Best ways to incentivise your toddler to use the potty


1. Entertain your toddler

If your child is very energetic and doesn’t want to stay on a potty for too long, it’s best to try entertaining him with anything you have around. Whether it’s a toy, book, TV or you performing as a clown- do whatever gets his attention.

2. Get the right potty

If your toddler seem very resistant to even sit on the potty for a while, getting the right potty may help. You can get a normal potty and make it look appealing by putting some stickers, for example with your kid’s favourite cartoon character.

There are plenty of fancy potties to choose from- with lights, music and flushing sounds. While I’m a believer of ‘the more simple the better’ mantra, I got a potty with a flushing sound button as my girl seemed more eager to use it than the traditional one.

3. Go bottomless

I found out that letting my daughter run around with naked bum worked magic. Sometimes it took us 10 minutes to get anything out of her system, sometimes even 30 minutes. But eventually, she managed to pee (and make me happy!)

Of course, accidents will happen (more than once) but don’t make a big deal out of it or else your toddler may feel anxious and discouraged.

4. Use a reward system

Apart from loads of verbal and non-verbal praise and encouragement (I clapped my hands a LOT), it’s a good idea to use some kind of reward system. I’ve used stickers that my daughter was collecting on a ‘special’ board each time she did her wee wee or a poo.

It could be something else as well but make sure your reward system won’t give you any problems for the future (offering sweets or toys can spoil your kid very quickly).


5. Stay consistent

Every time you’re about to change your little one’s nappy, show her the potty and explain that now is the time to use it. At the beginning I’ve been encouraging my daughter to pee every 2-3 hours and gradually I went down to 1,5 -1 hour. If your child wets her diaper more often, then you should follow her ‘schedule’.

You could also get a potty watch – it will remind your little one to sit on a potty every 30, 60 or 90 minutes (depending on the way you set it up). The colourful lights and music makes it super-cool to wear as well!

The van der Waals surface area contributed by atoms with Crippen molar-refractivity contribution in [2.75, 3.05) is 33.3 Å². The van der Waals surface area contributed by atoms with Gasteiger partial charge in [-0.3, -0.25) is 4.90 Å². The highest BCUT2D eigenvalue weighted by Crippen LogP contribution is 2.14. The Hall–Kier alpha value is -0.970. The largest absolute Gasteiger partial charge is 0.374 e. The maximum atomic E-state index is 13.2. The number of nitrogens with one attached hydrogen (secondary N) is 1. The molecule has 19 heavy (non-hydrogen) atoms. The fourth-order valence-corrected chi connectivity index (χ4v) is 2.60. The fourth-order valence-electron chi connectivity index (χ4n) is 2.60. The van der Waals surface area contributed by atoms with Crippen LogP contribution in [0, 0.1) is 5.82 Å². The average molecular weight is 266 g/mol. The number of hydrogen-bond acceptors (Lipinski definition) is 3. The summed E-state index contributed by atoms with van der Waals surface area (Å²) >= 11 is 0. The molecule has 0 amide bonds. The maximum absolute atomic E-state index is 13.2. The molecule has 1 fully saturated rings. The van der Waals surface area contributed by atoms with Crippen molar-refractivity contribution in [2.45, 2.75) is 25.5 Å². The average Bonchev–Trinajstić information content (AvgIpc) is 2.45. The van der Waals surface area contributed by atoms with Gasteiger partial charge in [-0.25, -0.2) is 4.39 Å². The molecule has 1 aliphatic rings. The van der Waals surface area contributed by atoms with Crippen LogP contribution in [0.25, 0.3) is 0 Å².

If you’re going out it’s best to take the potty with you- this way you’ll let your toddler know s/he should use the potty even outside of the house. If you have a nanny (or anyone else looking after you child) ask her to follow your ideas, otherwise your little one may get confused.

6. Give your child lots of water

You should be giving your toddler plenty of water anyway but for the sake of potty training offer water or any other (healthy) fluids even more often. For obvious reasons, it will make your kiddo want to wee more often.

If you’re hoping to catch number 2, it’s probably best to make your child sit on the potty after meals- food digestion process will usually get things moving faster after eating. However, getting her poo in the desired place usually takes much longer than teaching her how to pee.

7. Buy potty training pants

Disposable or washable potty training pants (pull-ups) were very helpful when we started potty training. They don’t soak up wee as well as disposable diapers, so my daughter could let me know when she got wet (and I could actually see it through her clothes).

Once she figured out it’s not a nice feeling and that she can pee in the potty instead, it was only a matter of time for her to start doing her business in the potty on a regular basis.